, Volume 149, Issue 2, pp 211-218

Competition between Tuber melanosporum and other ectomycorrhizal fungi under two irrigation regimes

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Abstract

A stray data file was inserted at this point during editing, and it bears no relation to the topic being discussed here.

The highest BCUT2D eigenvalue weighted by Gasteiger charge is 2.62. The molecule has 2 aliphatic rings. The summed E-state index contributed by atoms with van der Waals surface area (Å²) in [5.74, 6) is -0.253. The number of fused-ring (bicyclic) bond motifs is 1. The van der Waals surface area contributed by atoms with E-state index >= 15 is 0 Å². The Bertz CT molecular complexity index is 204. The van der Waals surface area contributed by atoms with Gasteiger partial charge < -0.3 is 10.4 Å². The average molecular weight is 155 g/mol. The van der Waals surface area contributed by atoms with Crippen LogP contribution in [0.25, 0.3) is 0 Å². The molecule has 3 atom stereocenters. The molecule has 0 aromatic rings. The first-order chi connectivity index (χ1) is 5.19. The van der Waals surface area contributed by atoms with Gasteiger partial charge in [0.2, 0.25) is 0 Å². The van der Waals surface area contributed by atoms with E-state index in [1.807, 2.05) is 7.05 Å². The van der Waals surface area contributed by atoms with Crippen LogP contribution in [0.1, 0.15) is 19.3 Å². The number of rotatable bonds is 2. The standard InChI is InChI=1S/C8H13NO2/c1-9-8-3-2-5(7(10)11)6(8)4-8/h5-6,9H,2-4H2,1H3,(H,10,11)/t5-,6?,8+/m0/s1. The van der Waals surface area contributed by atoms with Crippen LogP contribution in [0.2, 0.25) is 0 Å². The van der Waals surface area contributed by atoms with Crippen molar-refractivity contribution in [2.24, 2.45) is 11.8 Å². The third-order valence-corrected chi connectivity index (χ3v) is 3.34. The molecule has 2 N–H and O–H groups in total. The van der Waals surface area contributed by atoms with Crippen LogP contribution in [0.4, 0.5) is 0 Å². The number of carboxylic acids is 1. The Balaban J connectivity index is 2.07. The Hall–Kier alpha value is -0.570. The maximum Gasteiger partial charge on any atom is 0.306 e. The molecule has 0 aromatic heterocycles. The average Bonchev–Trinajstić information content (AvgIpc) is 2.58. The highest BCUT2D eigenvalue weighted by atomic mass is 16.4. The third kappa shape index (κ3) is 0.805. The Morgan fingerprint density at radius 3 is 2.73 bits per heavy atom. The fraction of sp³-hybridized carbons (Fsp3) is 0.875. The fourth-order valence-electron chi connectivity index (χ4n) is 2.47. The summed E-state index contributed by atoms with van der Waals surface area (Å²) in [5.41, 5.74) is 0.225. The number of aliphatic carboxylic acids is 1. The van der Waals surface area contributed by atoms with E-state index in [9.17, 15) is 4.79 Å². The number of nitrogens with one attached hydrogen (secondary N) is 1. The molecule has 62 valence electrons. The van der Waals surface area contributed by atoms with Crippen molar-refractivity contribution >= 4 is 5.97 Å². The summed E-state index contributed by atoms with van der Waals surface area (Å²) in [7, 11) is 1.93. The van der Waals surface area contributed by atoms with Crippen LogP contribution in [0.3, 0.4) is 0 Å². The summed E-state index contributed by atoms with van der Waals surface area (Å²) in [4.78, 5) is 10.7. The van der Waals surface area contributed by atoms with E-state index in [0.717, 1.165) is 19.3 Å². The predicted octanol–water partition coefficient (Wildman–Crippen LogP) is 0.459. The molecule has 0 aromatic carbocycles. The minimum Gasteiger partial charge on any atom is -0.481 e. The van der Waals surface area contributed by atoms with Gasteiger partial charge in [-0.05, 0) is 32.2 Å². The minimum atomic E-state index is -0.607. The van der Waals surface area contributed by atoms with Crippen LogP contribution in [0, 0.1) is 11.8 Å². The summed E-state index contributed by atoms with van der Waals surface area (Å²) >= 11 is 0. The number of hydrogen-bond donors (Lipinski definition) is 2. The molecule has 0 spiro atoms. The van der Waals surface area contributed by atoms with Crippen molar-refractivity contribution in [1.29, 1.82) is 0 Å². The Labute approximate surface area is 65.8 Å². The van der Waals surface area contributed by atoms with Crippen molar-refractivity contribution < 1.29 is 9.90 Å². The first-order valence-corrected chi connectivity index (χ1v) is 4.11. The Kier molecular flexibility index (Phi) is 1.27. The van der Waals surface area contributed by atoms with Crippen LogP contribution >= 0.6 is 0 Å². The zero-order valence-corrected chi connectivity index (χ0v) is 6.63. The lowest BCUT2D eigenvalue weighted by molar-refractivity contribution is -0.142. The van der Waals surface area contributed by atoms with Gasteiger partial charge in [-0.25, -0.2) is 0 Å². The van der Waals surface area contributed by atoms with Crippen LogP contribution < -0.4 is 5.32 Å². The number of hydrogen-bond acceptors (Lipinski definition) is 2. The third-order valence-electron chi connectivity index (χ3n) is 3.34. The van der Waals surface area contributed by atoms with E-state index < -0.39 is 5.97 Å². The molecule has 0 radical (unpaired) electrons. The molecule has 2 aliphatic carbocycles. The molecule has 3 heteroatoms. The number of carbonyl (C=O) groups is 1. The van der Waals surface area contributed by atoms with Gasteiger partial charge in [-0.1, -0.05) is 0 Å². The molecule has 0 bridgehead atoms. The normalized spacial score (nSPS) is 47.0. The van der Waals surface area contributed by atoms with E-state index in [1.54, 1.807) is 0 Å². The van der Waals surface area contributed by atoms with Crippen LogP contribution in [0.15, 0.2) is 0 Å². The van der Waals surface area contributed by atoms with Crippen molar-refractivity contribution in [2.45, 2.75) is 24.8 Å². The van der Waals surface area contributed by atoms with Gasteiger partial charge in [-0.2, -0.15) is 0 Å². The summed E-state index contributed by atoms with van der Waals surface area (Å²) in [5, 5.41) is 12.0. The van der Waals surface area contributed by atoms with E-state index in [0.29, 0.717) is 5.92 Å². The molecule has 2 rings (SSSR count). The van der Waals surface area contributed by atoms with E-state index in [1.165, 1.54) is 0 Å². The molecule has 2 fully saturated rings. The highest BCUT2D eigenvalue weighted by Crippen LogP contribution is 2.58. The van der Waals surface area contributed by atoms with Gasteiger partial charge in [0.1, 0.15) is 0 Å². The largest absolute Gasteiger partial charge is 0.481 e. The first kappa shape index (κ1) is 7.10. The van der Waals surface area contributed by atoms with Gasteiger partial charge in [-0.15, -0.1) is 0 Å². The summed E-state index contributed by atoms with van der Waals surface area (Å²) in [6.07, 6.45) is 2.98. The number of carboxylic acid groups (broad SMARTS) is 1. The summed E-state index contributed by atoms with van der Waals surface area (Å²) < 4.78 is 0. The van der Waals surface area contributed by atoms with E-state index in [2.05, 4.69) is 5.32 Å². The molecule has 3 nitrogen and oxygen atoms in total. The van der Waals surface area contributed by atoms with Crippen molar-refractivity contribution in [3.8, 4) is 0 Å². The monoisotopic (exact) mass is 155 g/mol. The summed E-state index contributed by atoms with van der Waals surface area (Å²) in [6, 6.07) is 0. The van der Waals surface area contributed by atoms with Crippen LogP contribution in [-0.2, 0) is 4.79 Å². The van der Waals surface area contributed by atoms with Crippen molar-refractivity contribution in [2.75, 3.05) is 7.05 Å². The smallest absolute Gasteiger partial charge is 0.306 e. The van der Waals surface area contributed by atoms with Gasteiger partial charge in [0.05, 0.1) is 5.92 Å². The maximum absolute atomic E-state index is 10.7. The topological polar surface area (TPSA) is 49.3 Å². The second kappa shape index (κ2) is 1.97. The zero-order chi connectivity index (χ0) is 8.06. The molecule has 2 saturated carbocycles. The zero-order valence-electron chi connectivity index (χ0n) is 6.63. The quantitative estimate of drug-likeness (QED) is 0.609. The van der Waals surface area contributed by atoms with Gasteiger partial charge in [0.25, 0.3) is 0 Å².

A glasshouse experiment was conducted to simulate the competition between artificially introduced Tuber melanosporum (Vitt.) and other symbionts, occurring on outplanted truffle-producing trees. Hazel (Corylus avellana L.) seedlings, previously inoculated with Tuber melanosporum, were rapidly infected with the competing truffle Tuber brumale (Vitt.), added to the soil as spores. Coexistence of both species on the root system was observed. Tuber melanosporum survived and continued to spread. Tuber brumale, which is naturally present in many truffle-orchard soils, protects the roots from other ectomycorrhizal symbionts. Although high water content is unfavourable for the development of T. melanosporum in the absence of other Tube species, Tuber brumale stimulates the development of T. melanosporum under these conditions.